in the outer conductor is 3.00 A into the page.
Determine the magnitude and direction of the
magnetic field at points a and b.
Adding B Fields
The wires carry a current of 8.0A.
Find the magnitude of the net B field at A and B.
First, define positive directions. Up out of plane is positive.
µ 0 I1 µ 0 I 2 µ 0 I  1 1 
−=
B=
− 
netA

2π r1 2π r2
2π  r1 r2 
4π x10−7 Tm / A(8 A) 1
1
(
)
−
2π
.03m .15m
−5
BnetA = 4.27 x10 T
Is there any place along the line
where the fields cancel?
I1
I2
Current Affair
An electric current is flowing through
two parallel wires in the same
direction. Do the wires tend to
a) repel each other
b) Attract each other
c) Exert no force on each other
d) Twist at right angles to each other
e) Spin
F
Current Affair
F
F
Magnetic Force between two Current Carrying
Wires ON Each Other:
Opposite CURRENTS repel!
Like CURRENTS attract!
Magnetic Force between two Current Carrying
Wires ON Each Other:
F
= IL × B
F = ILB sin θ
Fon 2 = I 2 LB1at 2 sin θ
µ 0 I1

= I 2 L(
) sin 90
2π r
Fon 2
µ 0 I1 I 2 L
=
= − Fon1
2π r
Problem
The wires carry a current of 8.0A.
What is the force per meter on each wire? What direction?
Fon 2
µ 0 I1 I 2 L
=
= − Fon1
2π r
N
T=
A⋅ m
4π x10−7 Tm / A(8 A) 2
Fon 2 µ 0 I1 I 2
=
=
2π (.12m)
L
2π r
= 1.07 x10−4 N / m
I1
They repel each other.
I2
Questions
Is the net B field greater, less or the same at A and B?
Do the wires exert forces on each other?
Do the wires exert torques on each other?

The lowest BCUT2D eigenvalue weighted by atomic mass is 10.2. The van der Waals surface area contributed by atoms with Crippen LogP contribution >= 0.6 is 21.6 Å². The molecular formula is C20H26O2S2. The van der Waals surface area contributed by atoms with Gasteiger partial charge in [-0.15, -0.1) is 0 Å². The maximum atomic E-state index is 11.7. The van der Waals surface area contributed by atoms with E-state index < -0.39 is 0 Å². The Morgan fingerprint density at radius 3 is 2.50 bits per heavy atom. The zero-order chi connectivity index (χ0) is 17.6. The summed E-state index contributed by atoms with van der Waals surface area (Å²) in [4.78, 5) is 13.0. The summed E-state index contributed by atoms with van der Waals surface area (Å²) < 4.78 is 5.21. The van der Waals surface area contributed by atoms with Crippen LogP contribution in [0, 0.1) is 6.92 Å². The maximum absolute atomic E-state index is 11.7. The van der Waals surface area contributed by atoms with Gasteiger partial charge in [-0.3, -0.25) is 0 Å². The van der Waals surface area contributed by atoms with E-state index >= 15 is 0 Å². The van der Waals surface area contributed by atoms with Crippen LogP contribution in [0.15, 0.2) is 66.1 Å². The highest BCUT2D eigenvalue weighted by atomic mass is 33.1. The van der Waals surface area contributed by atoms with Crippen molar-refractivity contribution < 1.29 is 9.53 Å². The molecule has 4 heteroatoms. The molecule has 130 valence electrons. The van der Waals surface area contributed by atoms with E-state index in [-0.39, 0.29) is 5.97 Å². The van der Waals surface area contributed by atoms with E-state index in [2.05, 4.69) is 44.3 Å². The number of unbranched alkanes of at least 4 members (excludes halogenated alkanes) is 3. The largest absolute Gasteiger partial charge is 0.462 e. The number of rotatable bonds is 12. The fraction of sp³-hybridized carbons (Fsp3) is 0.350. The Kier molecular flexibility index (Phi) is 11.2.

If so, what directions?
Question
Is the wire attracted or repelled by the coil?
Compare E & B
Electric Force and Field
q1q2
F12 = k 2 rˆ
r
dq
=
dE k ∫ 2 rˆ
E ∫=
r
  1
Φ E= 
∫ E ⋅ dA =
ε0
∫ ρ dV=
qin
ε0
Magnetic Force and Field
F
= qv × B
 
Φ B= 
∫ B ⋅ dA = 0
µo I ds × rˆ
B=
2
∫
r
4π
∫ B ⋅ ds=
μo ∫ J ⋅ dA= μo I
Compare E & B
Symmetry
Use Gauss’s Law
qin
E
dA
⋅
=
∫
ε0
λl
E ( 2πrl ) =
ε0
λ
E=
2πε0 r
Use Ampere’s Law
μ I
∫ B ⋅ ds =
o
B( 2πr ) = μo I
μo I
B=
2πr
Compare E & B:
Infinite Current Sheet
Use Ampere’s Law
J
B = µ0
2
Infinite Charged Plane
Use Gauss’s Law
σ
E=
2ε 0
Circular Charge Distribution
Ering =
(x
kxQ
2
+a
)
2 3/ 2
Bx =
μo I R 2
2(x + R
2
2
)
Far from ring: Dipole Field
Ering
kxQ
= 3
a
μo I R 2
Bx =
2x 3
3
2
Compare Finite Rods
λ
E=
2πε 0 y
μo I
B=
2πa
Compare Gauss’s Law
Flux for Dipoles
 
Φ B= 
B
⋅
d
A
=
0
∫
  qin
Φ E= 
∫ E ⋅ dA =
ε0
Compare Dipoles
p ≡ 2aq, τ =
p × E, U =
-p ⋅ E
μ × E, U =
µ ≡ IA, τ =
-μ ⋅ B
Compare Dipoles
E0 & B0: External Field
Enet
= E0 − Eind
Reduces External Field
Bnet= B0 + Bind
Increases External Field
(ferromagnetic)
How to Find the B Field?
If there is high symmetry: Use Ampere’s Law
μ I
∫ B ⋅ ds =
o
Otherwise use the Biot-Savart Law:
µo I ds × rˆ
B=
2
∫
r
4π
Ampere’s Law
Ampere’s law states that the line integral of B . ds
around any closed path equals µoI where I is the total
steady current passing through any surface bounded by
the closed path.
∫ B ⋅ ds=
μo ∫ J ⋅ dA= μo I
s
I
B
⋅
d
=
μ
o
∫
A long cylindrical conductor of radius R carries a current I as
shown. The current density J, however, is not uniform over the
cross section of the conductor but is a function of the radius
according to J = br, where b is a constant. Find an expression
for the magnetic field B (a) at a distance r1 < R and (b) at a
distance r2 > R, measured from the axis.
Biot-Savart Law
• Empirical observations are
summarized in the
mathematical equation called
the Biot-Savart law:
µo I ds × rˆ
B=
4π ∫ r 2
• The magnetic field described
by the law is the field due to
the current-carrying conductor
– Don’t confuse this field with
a field external to the
conductor

 μ I ds × ˆr
dB = o
4π r 2
B for a Long, Straight Conductor
 μ I ds × ˆr
dB = o
4π r 2
• The thin, straight wire is
carrying a constant current
ds × ˆr= dxˆi × (cos θˆi + sin θˆj )= ( dx sin θ ) kˆ
a
r=
, x = r cos θ = a cot θ ,dx = −a csc 2 θdθ
sin θ

2
sin
ds × ˆr
θ
1
2
ˆ
=
−
sin
csc
=
sin θdθkˆ
θk
a
θdθ
2
2
r
a
a
μo I θ2
B=
sin θ dθ
∫